Mr. Iles,  Your claim that the Syrian air-base is operational looks pretty weak now that we are 48 hours out and only two air craft have taken off and none have landed there from the reports I’ve seen.  It’s entirely possible that the two that took off weren’t conducting air-strikes but merely getting out of a destroyed air-base.  That is probably sad news to you as it appears our cruise missiles were more effective than you had hoped.
                    Rick L. Coleman

Consider the possibility that the reports you have seen aren’t giving you the whole story.

http://www.telegraph.co.uk/news/2017/04/08/syrian-warplanes-take-air-base-bombed-us-tomahawks/

Mr. Iles,  I had already seen the link you posted when I wrote my previous post to you.  It does not offer any evidence of planes returning to the air-base after it was destroyed by our cruise missiles.  It only says that war planes had left that base and concluded that they were on a strike mission and not relocating, they offered no evidence of that.  The link also says there are 20 other bases where strikes can originate from.  The fact that planes are not returning to this base offers the best evidence that this base is significantly damaged and not operational.
  Consider the possibility that the reports you have seen are giving you less than the whole story and that you are reading more between the lines than exists.    Rick L. Coleman

So you are assuming that the planes are not returning to that base. You have no evidence that this is the case, but its what you want to believe so you assume its true. I believe I have mentioned that before, and you once again provide evidence of you doing just that. Thanks.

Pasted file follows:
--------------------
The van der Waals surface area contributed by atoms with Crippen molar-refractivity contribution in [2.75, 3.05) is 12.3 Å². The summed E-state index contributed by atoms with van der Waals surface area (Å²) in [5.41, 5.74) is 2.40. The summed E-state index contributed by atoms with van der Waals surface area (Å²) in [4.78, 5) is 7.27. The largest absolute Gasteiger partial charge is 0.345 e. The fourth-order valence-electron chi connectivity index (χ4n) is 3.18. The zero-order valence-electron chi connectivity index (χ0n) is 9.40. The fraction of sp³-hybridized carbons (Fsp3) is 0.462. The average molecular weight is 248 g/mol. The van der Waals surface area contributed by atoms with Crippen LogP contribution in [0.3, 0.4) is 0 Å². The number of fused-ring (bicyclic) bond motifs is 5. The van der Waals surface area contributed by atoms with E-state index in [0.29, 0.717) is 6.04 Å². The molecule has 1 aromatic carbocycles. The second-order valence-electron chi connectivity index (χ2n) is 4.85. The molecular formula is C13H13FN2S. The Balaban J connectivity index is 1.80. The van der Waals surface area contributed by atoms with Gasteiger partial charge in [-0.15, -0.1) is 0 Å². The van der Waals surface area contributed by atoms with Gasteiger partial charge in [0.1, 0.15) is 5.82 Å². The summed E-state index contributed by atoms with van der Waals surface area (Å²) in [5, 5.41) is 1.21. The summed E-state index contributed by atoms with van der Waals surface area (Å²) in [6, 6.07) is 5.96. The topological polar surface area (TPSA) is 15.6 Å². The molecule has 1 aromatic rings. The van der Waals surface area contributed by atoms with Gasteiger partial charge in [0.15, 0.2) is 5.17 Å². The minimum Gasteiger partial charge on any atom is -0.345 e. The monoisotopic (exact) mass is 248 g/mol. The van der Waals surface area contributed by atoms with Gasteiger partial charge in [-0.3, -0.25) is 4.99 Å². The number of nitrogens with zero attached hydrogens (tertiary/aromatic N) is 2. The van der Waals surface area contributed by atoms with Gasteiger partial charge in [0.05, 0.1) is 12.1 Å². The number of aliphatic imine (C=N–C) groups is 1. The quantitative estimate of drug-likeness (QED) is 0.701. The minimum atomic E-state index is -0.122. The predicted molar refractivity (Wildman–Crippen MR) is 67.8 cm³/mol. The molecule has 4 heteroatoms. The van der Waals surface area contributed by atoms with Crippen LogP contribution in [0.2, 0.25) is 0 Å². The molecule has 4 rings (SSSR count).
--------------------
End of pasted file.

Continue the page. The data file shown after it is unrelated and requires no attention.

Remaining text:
Mr. Iles,  All the articles I have seen have indicated that two aircraft have left that base and I have seen zero articles that any have landed at that base since our cruise missile attack.  Two aircraft leaving, for what reason there has been only speculation, no proof, and no aircraft returning.  Does that sound like a functioning air-base?  To you yes.  With no proof you only assume planes have landed there.  You are hoping and wishing that our attack failed.  Nice colors you present.  Thank you.  Rick L. Coleman

So you have no proof the didn’t land there, but you are assuming they didn’t. I’ll bet you also saw no articles about how much fuel they were carrying, so you can assume they weren’t carrying any fuel when they took off with equal certainty.

All you can say is that you don’t know where they landed, Mr. Coleman. Nothing more, yet you once again leap to whatever conclusion suits you. As per usual.

Page 1 of 2




TOP JOBS
Search More Jobs





THE DAILY SENTINEL
734 S. Seventh St.
Grand Junction, CO 81501
970-242-5050; M-F 8:00 - 5:00
Editions
Subscribe to print edition
E-edition
Advertisers
Advertiser Tearsheet
Information

© 2017 Grand Junction Media, Inc.
By using this site you agree to the Visitor Agreement and the Privacy Policy